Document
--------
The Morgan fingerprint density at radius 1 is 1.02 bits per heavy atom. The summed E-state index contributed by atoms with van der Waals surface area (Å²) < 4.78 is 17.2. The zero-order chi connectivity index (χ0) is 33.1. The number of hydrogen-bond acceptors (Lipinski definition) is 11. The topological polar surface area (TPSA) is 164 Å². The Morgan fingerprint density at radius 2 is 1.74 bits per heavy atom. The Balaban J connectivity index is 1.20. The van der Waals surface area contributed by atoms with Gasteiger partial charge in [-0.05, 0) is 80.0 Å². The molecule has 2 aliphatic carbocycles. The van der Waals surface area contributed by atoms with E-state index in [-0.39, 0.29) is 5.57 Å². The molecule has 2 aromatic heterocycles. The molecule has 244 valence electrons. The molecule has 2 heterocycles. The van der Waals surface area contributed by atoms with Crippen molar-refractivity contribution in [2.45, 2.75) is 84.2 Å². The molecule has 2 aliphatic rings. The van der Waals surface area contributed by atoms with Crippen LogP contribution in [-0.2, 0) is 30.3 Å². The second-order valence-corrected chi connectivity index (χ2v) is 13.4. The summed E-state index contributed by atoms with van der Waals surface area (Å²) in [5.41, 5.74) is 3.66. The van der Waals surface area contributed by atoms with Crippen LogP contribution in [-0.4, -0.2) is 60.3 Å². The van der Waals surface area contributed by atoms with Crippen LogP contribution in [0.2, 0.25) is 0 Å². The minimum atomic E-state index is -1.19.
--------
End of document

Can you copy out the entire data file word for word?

The Morgan fingerprint density at radius 1 is 1.02 bits per heavy atom. The summed E-state index contributed by atoms with van der Waals surface area (Å²) < 4.78 is 17.2. The zero-order chi connectivity index (χ0) is 33.1. The number of hydrogen-bond acceptors (Lipinski definition) is 11. The topological polar surface area (TPSA) is 164 Å². The Morgan fingerprint density at radius 2 is 1.74 bits per heavy atom. The Balaban J connectivity index is 1.20. The van der Waals surface area contributed by atoms with Gasteiger partial charge in [-0.05, 0) is 80.0 Å². The molecule has 2 aliphatic carbocycles. The van der Waals surface area contributed by atoms with E-state index in [-0.39, 0.29) is 5.57 Å². The molecule has 2 aromatic heterocycles. The molecule has 244 valence electrons. The molecule has 2 heterocycles. The van der Waals surface area contributed by atoms with Crippen molar-refractivity contribution in [2.45, 2.75) is 84.2 Å². The molecule has 2 aliphatic rings. The van der Waals surface area contributed by atoms with Crippen LogP contribution in [-0.2, 0) is 30.3 Å². The second-order valence-corrected chi connectivity index (χ2v) is 13.4. The summed E-state index contributed by atoms with van der Waals surface area (Å²) in [5.41, 5.74) is 3.66. The van der Waals surface area contributed by atoms with Crippen LogP contribution in [-0.4, -0.2) is 60.3 Å². The van der Waals surface area contributed by atoms with Crippen LogP contribution in [0.2, 0.25) is 0 Å². The minimum atomic E-state index is -1.19.